Monitoring Your Blood Pressure At Home

In most cases, information is power, and the more information one has, the better that person’s decisions will be. Unfortunately, even those of us who have high blood pressure receive only limited information about our conditions. Blood pressure checks come a few times a year at a doctor’s or pharmacist’s office, and even these checks provide only a snapshot.

Once upon a time, the snapshot method may have been acceptable. But today, there are a wide range of accurate and easy-to-use devices available at little cost. So, there is no excuse for not monitoring your blood pressure at home. That being said, there are some important things to consider before taking the first reading.

Why It Matters

High blood pressure has been linked to heart disease and numerous other fatal and nonfatal health conditions, largely because the excess pressure damages blood vessels, creating an increased risk of aneurysms and other issues.

Understanding blood pressure is a key to managing the condition, since what is “high” for some age groups is “normal” for other individuals. Moreover, these cutoffs are constantly evaluated and subject to change, so keeping a close eye on your blood pressure is very important for your overall health.

Who Should Monitor Blood Pressure at Home?

Monitoring blood pressure is not the same as monitoring weight. Everyone should probably keep a reasonably close eye on their weight, but only some people need to continually monitor blood pressure. These groups include persons who:

  • Have been diagnosed with hypertension,
  • Are starting a blood pressure medication treatment program, whether it be medication or diet/exercise, and
  • Are pregnant and at risk for preeclampsia.

Home monitors are also a good way to confirm “white coat” hypertension (people who have high readings at the doctor’s office). However, as outlined below, do not use home readings as a reason to stop taking prescribed medication.

Persons with abnormal heart rates should probably not use a home monitor.

Selecting a Home Monitor

A good home blood pressure monitor should, first and foremost, be accurate. If possible, make sure the device is American Heart Association-certified before you select it. Also, since technology is advancing so rapidly, plan on replacing your monitor every year or two, to ensure that you have the most up-to-date technology. Additionally, although finger monitors are more convenient, cuffed monitors are much more accurate. Make sure the cuff fits well before you purchase the device. It really does not matter if you use your left or right arm. Finally, take your new device to your doctor for one more quick once-over.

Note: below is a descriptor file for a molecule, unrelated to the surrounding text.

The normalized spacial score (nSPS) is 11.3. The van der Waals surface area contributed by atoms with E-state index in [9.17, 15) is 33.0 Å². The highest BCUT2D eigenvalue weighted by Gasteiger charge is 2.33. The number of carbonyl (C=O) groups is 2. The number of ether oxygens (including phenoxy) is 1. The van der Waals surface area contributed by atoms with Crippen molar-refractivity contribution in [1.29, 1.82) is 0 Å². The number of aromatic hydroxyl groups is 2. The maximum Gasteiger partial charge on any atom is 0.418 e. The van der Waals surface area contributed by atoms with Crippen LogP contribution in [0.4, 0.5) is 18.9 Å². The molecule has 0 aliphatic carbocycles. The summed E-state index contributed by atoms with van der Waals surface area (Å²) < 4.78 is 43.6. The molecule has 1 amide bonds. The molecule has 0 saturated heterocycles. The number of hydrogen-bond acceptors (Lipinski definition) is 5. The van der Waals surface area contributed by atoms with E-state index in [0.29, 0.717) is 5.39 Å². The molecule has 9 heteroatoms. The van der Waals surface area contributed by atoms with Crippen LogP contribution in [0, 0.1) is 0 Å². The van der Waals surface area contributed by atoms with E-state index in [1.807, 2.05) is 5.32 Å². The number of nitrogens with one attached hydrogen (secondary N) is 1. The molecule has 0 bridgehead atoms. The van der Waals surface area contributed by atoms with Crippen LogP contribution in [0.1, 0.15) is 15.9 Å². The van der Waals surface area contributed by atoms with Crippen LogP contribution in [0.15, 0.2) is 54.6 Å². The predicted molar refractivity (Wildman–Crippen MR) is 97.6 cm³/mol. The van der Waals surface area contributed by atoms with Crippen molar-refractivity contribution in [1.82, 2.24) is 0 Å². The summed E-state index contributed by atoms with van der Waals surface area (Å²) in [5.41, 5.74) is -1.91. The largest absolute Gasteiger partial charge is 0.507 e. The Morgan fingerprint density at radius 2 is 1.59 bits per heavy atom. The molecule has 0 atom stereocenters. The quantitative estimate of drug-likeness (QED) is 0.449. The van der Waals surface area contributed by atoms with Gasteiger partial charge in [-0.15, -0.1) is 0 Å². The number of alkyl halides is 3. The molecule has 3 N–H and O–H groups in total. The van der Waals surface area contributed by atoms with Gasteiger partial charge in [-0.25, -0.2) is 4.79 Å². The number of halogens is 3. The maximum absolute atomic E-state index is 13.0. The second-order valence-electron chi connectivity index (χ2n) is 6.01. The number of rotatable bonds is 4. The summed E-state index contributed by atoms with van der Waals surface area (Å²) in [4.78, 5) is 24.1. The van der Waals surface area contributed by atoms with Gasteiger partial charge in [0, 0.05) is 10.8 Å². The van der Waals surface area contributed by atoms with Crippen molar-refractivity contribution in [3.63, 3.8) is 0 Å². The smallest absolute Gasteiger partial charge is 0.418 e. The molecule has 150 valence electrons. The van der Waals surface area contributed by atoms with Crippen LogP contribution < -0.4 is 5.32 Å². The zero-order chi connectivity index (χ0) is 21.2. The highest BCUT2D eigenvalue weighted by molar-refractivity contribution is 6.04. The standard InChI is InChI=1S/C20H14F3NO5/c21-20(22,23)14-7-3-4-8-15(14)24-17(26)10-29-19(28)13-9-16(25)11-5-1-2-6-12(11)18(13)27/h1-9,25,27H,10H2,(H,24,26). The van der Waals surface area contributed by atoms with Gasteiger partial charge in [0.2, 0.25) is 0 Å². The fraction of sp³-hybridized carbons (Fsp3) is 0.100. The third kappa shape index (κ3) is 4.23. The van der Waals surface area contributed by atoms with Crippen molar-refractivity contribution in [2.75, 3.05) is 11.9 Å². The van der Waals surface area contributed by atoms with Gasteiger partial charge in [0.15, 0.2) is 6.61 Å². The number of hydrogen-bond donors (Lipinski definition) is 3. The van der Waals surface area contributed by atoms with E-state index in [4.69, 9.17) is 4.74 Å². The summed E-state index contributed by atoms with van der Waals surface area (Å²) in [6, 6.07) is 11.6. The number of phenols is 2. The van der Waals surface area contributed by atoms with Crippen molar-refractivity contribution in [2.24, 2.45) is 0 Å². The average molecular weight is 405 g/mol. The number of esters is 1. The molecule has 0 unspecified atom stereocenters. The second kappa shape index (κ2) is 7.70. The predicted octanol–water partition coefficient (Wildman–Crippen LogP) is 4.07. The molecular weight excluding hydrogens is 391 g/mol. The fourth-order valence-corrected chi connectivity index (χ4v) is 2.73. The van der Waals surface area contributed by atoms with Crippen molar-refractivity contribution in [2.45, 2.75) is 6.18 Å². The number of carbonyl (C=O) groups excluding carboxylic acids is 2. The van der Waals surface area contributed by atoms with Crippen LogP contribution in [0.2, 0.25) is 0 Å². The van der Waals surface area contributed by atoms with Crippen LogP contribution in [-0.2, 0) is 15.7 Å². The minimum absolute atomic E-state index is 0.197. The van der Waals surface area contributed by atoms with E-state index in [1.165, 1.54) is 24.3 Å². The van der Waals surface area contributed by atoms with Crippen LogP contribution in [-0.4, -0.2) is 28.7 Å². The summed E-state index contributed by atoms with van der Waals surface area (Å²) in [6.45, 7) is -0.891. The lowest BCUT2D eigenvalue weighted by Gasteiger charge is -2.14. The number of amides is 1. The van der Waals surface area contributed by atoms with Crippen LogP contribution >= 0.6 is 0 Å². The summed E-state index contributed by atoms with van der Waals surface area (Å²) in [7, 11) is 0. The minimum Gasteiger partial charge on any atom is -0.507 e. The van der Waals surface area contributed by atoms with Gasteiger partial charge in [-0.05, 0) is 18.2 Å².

Now, a few quick disclaimers. A home blood pressure monitor is designed to give your doctor the information s/he needs to diagnose and treat your condition, so it is not a substitute for physician visits. Similarly, a home blood pressure monitor is not a license to practice medicine. If your doctor gave you blood pressure-lowering medication, do not stop taking it no matter what the monitor says.

Using a Home Monitor

More than likely, your home blood pressure monitor will not be as good as the one in the doctor’s office. So, to compensate, it’s important to take these preparatory steps:

  • Stillness: Patients can walk right up to the machine in the doctor’s office, but home monitors are different. Furthermore, do not exercise, drink caffeinated beverages, or smoke within thirty minutes of your home test.
  • Watch your Posture: Incorrect pressure causes blood to pool and may affect the results. So, sit with your back supported and with both feet flat on the floor.
  • Cuff Placement: The middle section of the cuff should be right above the elbow’s eye. If you have no idea what that means, and you are certainly not alone if you don’t, check the device instructions because they should contain an illustration.
  • Consistent Time: Checking your blood pressure at the same time every day helps you remember to check it and also helps ensure consistent day-to-day results.
  • Follow up: Take several readings per sitting. Then, either record the results manually in a journal or upload them to your smart device or a secure website, as the monitor allows.

If you have any other questions about your device, ask your doctor.

The information that a home blood pressure monitor provides gives you added peace of mind and gives your doctor a more accurate basis for both diagnosis and treatment options.


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